RE: Case study for interviewing Oracle DBA

The darn thing about it now a day is that all those certifications are
becoming check boxes for HR screening. It so much easier now for a HR
person to screen individuals out before you get a chance to say a word
to the hiring manager.

I would trade my certification for an additional 5 years of real world
experience any time.

The best people that I know of that are DBAs all have a couple of
things in common. One commonality that I have seen among top DBAs is the
hunger to know as much as possible about the craft of being a DBA.=20





-----Original Message-----
From: oracle-l-bounce@xxxxxxxxxxxxx
[mailto:oracle-l-bounce@xxxxxxxxxxxxx] On Behalf Of rachel carmichael
Sent: Monday, February 28, 2005 12:36 PM
To: bbellows@xxxxxxx
Cc: davewendelken@xxxxxxxxxxxxx; oracle-l@xxxxxxxxxxxxx
Subject: Re: Case study for interviewing Oracle DBA

I'm going to have to cut from this or I'll get bounced for
overquoting.....  inline


> Just to be painfully clear, I wasn't in computing 30 years ago... I
got
> in a mere 28 years ago, but I hope you'll find me qualified
nonetheless.


I was -- a "mere" 30 years come August, if you don't add in my time in
HS and college taking computer classes.

=20
> Back in the Dark Ages of computing the "system" such as it was, was a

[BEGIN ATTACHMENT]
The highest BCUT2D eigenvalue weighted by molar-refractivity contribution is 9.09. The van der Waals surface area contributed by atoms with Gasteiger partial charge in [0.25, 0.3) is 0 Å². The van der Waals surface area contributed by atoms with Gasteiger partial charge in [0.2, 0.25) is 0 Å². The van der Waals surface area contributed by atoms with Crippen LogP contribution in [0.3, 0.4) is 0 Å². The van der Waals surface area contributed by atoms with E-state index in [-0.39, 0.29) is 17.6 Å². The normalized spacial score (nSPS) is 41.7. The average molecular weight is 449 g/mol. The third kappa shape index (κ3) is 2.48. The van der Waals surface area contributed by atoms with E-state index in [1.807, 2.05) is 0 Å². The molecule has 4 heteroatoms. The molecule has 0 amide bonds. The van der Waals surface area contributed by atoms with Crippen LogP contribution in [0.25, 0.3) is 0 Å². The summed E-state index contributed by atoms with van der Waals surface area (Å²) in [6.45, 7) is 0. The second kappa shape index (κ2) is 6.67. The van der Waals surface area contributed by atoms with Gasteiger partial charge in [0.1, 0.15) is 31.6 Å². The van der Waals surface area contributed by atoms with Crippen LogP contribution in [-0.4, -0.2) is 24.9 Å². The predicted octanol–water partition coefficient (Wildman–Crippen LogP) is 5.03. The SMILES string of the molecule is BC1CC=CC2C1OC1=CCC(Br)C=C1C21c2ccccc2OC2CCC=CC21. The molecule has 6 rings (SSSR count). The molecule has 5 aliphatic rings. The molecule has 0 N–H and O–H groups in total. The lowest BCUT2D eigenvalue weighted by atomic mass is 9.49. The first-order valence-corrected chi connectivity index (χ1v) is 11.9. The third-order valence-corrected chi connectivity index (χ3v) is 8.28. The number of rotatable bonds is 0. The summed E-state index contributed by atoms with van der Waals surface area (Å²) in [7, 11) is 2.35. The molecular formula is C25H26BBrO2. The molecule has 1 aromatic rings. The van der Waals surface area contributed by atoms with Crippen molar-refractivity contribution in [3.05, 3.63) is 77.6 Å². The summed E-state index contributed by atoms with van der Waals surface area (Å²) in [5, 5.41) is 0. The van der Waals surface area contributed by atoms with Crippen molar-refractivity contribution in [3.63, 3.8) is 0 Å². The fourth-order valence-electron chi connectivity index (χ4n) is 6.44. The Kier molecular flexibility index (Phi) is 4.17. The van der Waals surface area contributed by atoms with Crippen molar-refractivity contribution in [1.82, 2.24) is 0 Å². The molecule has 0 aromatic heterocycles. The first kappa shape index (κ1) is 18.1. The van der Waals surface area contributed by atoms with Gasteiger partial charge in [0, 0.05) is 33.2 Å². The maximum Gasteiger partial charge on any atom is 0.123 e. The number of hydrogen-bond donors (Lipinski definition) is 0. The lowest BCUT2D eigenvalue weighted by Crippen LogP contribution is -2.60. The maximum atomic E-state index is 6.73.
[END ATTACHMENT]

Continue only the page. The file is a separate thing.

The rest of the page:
> bunch of companies and universities spending big bucks to put in
> hardware in the hopes that it would someday pay for itself.  Back in
> those days, there was no such thing as a CS degree.  I was in a
National

um, sorry but yes there was -- and I have one to prove it. Second
class at my college to have a real honest-to-god degree in Computer
Science (used to be part of the math department).  But we were an
anomoly and the Computer Science department was run from one of those
Quonset hut type buildings -- the college didn't know what to do with
us :)

> Science Foundation study for young engineers, and, if you wanted to go
> into CS, there were two ways to go: via Mathematics or via Electrical
> Engineering.  Oh, and there was a third way: not getting a degree.
The
> vast majority of really good CS people back then didn't have one, and
a
> lot of the old geeks still don't.  What they were, what *we* were, was
> clever with an insatiable appetite for driving the technology to do
> more, go further, faster, better, than it was able to. =3D20
>

many of my friends. LOTS and LOTS of my friends which is one of the
reasons I get so worked up about the meaningfulness of OCP etc (and
I'll save that rant for another time, it's old news).

Some of the smartest people I know don't have a college degree. What
they have is a seemingly unquenchable thirst for knowledge. Good marks
in school and on standardized tests don't necessarily prove how smart
you are or how well you can problem-solve.
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